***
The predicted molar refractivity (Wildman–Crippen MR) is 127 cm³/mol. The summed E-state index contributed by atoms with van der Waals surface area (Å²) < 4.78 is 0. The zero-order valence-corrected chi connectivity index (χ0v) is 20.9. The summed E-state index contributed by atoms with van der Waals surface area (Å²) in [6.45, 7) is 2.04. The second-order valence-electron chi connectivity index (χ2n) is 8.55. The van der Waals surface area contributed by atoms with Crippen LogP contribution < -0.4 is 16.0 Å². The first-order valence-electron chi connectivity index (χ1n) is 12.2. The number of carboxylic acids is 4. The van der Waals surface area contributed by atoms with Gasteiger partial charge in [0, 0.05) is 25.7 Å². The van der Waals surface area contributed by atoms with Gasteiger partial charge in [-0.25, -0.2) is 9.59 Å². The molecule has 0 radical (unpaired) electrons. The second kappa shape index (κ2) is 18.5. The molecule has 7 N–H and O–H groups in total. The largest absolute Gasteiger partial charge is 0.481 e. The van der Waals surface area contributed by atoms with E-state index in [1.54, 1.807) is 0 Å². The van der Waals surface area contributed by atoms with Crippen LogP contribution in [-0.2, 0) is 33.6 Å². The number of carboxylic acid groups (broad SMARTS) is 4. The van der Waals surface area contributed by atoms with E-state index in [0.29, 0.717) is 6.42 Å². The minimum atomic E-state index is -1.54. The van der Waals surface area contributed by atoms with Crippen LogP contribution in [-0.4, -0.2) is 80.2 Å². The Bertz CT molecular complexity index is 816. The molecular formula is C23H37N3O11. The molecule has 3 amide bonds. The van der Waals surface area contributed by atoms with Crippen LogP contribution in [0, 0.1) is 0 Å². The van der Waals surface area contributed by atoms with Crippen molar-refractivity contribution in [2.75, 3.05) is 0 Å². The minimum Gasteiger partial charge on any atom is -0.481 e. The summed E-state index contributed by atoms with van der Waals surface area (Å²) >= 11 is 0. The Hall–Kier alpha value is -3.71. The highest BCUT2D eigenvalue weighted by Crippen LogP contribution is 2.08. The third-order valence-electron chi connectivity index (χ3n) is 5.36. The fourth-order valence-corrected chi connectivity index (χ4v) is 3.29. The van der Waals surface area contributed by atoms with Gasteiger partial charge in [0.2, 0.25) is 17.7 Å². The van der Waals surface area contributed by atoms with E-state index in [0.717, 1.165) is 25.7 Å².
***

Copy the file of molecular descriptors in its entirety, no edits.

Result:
The predicted molar refractivity (Wildman–Crippen MR) is 127 cm³/mol. The summed E-state index contributed by atoms with van der Waals surface area (Å²) < 4.78 is 0. The zero-order valence-corrected chi connectivity index (χ0v) is 20.9. The summed E-state index contributed by atoms with van der Waals surface area (Å²) in [6.45, 7) is 2.04. The second-order valence-electron chi connectivity index (χ2n) is 8.55. The van der Waals surface area contributed by atoms with Crippen LogP contribution < -0.4 is 16.0 Å². The first-order valence-electron chi connectivity index (χ1n) is 12.2. The number of carboxylic acids is 4. The van der Waals surface area contributed by atoms with Gasteiger partial charge in [0, 0.05) is 25.7 Å². The van der Waals surface area contributed by atoms with Gasteiger partial charge in [-0.25, -0.2) is 9.59 Å². The molecule has 0 radical (unpaired) electrons. The second kappa shape index (κ2) is 18.5. The molecule has 7 N–H and O–H groups in total. The largest absolute Gasteiger partial charge is 0.481 e. The van der Waals surface area contributed by atoms with E-state index in [1.54, 1.807) is 0 Å². The van der Waals surface area contributed by atoms with Crippen LogP contribution in [-0.2, 0) is 33.6 Å². The number of carboxylic acid groups (broad SMARTS) is 4. The van der Waals surface area contributed by atoms with E-state index in [0.29, 0.717) is 6.42 Å². The minimum atomic E-state index is -1.54. The van der Waals surface area contributed by atoms with Crippen LogP contribution in [-0.4, -0.2) is 80.2 Å². The Bertz CT molecular complexity index is 816. The molecular formula is C23H37N3O11. The molecule has 3 amide bonds. The van der Waals surface area contributed by atoms with Crippen LogP contribution in [0, 0.1) is 0 Å². The van der Waals surface area contributed by atoms with Crippen molar-refractivity contribution in [2.75, 3.05) is 0 Å². The minimum Gasteiger partial charge on any atom is -0.481 e. The summed E-state index contributed by atoms with van der Waals surface area (Å²) >= 11 is 0. The Hall–Kier alpha value is -3.71. The highest BCUT2D eigenvalue weighted by Crippen LogP contribution is 2.08. The third-order valence-electron chi connectivity index (χ3n) is 5.36. The fourth-order valence-corrected chi connectivity index (χ4v) is 3.29. The van der Waals surface area contributed by atoms with Gasteiger partial charge in [0.2, 0.25) is 17.7 Å². The van der Waals surface area contributed by atoms with E-state index in [0.717, 1.165) is 25.7 Å².